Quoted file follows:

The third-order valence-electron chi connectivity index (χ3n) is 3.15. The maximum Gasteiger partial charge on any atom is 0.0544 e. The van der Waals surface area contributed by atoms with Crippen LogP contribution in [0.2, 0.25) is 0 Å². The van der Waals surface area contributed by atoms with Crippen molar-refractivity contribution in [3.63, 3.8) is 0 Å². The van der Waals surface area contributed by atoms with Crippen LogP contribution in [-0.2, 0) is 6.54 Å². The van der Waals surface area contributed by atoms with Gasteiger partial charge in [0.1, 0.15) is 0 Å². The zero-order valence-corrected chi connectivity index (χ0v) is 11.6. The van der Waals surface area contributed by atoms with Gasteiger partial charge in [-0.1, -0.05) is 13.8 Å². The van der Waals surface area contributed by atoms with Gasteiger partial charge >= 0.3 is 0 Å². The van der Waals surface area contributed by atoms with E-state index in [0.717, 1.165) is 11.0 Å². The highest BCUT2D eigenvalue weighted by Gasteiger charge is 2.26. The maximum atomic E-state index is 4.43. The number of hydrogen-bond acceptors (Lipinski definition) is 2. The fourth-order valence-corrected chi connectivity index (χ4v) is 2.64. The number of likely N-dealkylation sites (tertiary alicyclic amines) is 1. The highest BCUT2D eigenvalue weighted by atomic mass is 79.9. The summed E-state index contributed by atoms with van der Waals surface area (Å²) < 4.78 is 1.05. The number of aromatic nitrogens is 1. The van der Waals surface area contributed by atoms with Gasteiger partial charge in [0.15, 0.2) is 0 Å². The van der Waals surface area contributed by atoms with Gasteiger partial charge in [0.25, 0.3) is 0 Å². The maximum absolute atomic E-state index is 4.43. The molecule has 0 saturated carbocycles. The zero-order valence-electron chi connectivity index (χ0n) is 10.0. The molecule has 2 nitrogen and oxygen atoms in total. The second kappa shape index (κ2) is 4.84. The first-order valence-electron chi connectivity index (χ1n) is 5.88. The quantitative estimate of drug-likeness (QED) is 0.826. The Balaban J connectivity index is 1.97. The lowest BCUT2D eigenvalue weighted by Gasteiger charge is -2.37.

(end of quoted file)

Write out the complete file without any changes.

The third-order valence-electron chi connectivity index (χ3n) is 3.15. The maximum Gasteiger partial charge on any atom is 0.0544 e. The van der Waals surface area contributed by atoms with Crippen LogP contribution in [0.2, 0.25) is 0 Å². The van der Waals surface area contributed by atoms with Crippen molar-refractivity contribution in [3.63, 3.8) is 0 Å². The van der Waals surface area contributed by atoms with Crippen LogP contribution in [-0.2, 0) is 6.54 Å². The van der Waals surface area contributed by atoms with Gasteiger partial charge in [0.1, 0.15) is 0 Å². The zero-order valence-corrected chi connectivity index (χ0v) is 11.6. The van der Waals surface area contributed by atoms with Gasteiger partial charge in [-0.1, -0.05) is 13.8 Å². The van der Waals surface area contributed by atoms with Gasteiger partial charge >= 0.3 is 0 Å². The van der Waals surface area contributed by atoms with E-state index in [0.717, 1.165) is 11.0 Å². The highest BCUT2D eigenvalue weighted by Gasteiger charge is 2.26. The maximum atomic E-state index is 4.43. The number of hydrogen-bond acceptors (Lipinski definition) is 2. The fourth-order valence-corrected chi connectivity index (χ4v) is 2.64. The number of likely N-dealkylation sites (tertiary alicyclic amines) is 1. The highest BCUT2D eigenvalue weighted by atomic mass is 79.9. The summed E-state index contributed by atoms with van der Waals surface area (Å²) < 4.78 is 1.05. The number of aromatic nitrogens is 1. The van der Waals surface area contributed by atoms with Gasteiger partial charge in [0.15, 0.2) is 0 Å². The van der Waals surface area contributed by atoms with Gasteiger partial charge in [0.25, 0.3) is 0 Å². The maximum absolute atomic E-state index is 4.43. The molecule has 0 saturated carbocycles. The zero-order valence-electron chi connectivity index (χ0n) is 10.0. The molecule has 2 nitrogen and oxygen atoms in total. The second kappa shape index (κ2) is 4.84. The first-order valence-electron chi connectivity index (χ1n) is 5.88. The quantitative estimate of drug-likeness (QED) is 0.826. The Balaban J connectivity index is 1.97. The lowest BCUT2D eigenvalue weighted by Gasteiger charge is -2.37.